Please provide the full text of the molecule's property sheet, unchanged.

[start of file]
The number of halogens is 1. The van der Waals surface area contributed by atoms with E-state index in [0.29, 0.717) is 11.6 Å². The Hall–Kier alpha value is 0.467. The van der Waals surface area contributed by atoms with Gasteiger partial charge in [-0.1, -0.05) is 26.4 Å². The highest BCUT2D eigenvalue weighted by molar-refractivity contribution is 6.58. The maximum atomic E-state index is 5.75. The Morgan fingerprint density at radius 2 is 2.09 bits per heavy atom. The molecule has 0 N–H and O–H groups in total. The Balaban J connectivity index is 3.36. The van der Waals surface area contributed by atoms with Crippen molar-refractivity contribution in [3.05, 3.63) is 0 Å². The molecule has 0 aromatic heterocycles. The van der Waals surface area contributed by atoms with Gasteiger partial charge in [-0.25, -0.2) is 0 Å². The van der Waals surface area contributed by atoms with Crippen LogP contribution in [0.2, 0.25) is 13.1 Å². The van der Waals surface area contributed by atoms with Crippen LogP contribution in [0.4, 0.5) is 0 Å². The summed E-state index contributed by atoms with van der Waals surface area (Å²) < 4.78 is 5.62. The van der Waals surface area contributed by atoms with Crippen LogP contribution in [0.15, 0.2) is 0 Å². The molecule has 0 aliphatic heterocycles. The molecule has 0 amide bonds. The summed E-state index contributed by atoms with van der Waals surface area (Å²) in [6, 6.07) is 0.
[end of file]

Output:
The number of halogens is 1. The van der Waals surface area contributed by atoms with E-state index in [0.29, 0.717) is 11.6 Å². The Hall–Kier alpha value is 0.467. The van der Waals surface area contributed by atoms with Gasteiger partial charge in [-0.1, -0.05) is 26.4 Å². The highest BCUT2D eigenvalue weighted by molar-refractivity contribution is 6.58. The maximum atomic E-state index is 5.75. The Morgan fingerprint density at radius 2 is 2.09 bits per heavy atom. The molecule has 0 N–H and O–H groups in total. The Balaban J connectivity index is 3.36. The van der Waals surface area contributed by atoms with Crippen molar-refractivity contribution in [3.05, 3.63) is 0 Å². The molecule has 0 aromatic heterocycles. The van der Waals surface area contributed by atoms with Gasteiger partial charge in [-0.25, -0.2) is 0 Å². The van der Waals surface area contributed by atoms with Crippen LogP contribution in [0.2, 0.25) is 13.1 Å². The van der Waals surface area contributed by atoms with Crippen LogP contribution in [0.4, 0.5) is 0 Å². The summed E-state index contributed by atoms with van der Waals surface area (Å²) < 4.78 is 5.62. The van der Waals surface area contributed by atoms with Crippen LogP contribution in [0.15, 0.2) is 0 Å². The molecule has 0 aliphatic heterocycles. The molecule has 0 amide bonds. The summed E-state index contributed by atoms with van der Waals surface area (Å²) in [6, 6.07) is 0.